Barclays has had some very public legal problems in recent times. Payment protection insurance mis-selling, Libor-fixing fines and claims, and claims arising from the sale of derivatives products to SMEs come to mind.

It is not alone among banks in having these issues – and on one account deserves credit for being the first to reach an agreement with regulators. Unveiling its strategic review, chief executive Antony Jenkins seeks ‘first-mover’ advantage again, claiming that by ceasing some controversial activities, the bank will acquire values that will secure its future. Banks that ‘don’t get’ that shift’s importance, he predicted, ‘will fall behind’.

Most commentators missed the importance he attached to legal and compliance matters in all this. But they are huge. The compliance function, placed with the legal department following another major reorganisation in 2004, has been taken from the general counsel’s remit and placed as a direct report to Jenkins.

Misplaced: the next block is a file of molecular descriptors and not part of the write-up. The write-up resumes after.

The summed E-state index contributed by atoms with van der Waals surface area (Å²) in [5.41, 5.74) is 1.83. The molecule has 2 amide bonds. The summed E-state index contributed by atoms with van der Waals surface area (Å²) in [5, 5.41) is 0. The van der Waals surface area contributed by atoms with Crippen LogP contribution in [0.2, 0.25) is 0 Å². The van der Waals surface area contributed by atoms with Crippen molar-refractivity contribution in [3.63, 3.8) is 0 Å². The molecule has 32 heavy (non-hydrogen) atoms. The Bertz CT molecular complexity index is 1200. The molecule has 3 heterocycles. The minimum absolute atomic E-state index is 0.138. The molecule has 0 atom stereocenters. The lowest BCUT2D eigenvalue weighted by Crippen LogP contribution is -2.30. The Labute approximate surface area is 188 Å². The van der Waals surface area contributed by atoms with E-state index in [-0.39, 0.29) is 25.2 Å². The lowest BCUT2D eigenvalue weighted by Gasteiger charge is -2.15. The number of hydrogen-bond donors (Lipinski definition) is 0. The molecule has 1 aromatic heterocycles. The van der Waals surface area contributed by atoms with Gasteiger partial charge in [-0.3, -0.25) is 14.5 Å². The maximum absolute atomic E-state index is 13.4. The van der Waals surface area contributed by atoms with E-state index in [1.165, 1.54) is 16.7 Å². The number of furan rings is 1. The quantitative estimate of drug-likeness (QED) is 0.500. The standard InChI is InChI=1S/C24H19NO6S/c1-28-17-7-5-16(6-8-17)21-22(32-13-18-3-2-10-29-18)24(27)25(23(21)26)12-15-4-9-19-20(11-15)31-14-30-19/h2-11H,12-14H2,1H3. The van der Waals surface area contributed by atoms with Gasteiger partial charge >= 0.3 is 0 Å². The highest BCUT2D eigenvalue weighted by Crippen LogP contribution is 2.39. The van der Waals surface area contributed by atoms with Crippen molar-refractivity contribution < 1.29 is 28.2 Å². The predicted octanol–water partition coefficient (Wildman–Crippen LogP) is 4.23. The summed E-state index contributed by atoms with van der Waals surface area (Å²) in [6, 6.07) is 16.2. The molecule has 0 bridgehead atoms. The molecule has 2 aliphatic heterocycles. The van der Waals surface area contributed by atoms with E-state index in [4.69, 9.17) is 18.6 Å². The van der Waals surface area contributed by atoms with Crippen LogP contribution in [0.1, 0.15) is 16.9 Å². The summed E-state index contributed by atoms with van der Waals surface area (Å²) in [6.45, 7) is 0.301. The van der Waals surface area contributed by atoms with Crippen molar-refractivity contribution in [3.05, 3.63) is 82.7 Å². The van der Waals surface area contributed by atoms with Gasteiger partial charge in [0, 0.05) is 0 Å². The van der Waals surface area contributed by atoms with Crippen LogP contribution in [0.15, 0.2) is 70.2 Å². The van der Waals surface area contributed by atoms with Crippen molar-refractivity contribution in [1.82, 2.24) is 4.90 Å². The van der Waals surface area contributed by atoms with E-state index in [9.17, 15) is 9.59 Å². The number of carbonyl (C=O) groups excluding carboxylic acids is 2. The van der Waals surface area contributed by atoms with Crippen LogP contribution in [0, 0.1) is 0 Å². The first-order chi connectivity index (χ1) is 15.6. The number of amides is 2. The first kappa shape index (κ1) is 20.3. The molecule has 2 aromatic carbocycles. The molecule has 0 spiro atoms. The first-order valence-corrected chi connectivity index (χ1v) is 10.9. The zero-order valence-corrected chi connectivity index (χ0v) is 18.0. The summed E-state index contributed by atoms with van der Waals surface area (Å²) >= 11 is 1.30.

Given the admitted control deficit that sits behind some of the bank’s problems, that may reflect a belief that the arrangement was not fit for purpose. But for the lawyer who replaces outgoing GC Mark Harding, this divestment should be liberating.

Regulators have increasingly placed demands on in-house counsel that put them in the position not of trusted adviser, but of a ‘control function’ – an increasingly conflicted extension of the regulator’s staff.Barclays lawyers will not fully shake those responsibilities. But whatever its motive, this move does look helpful.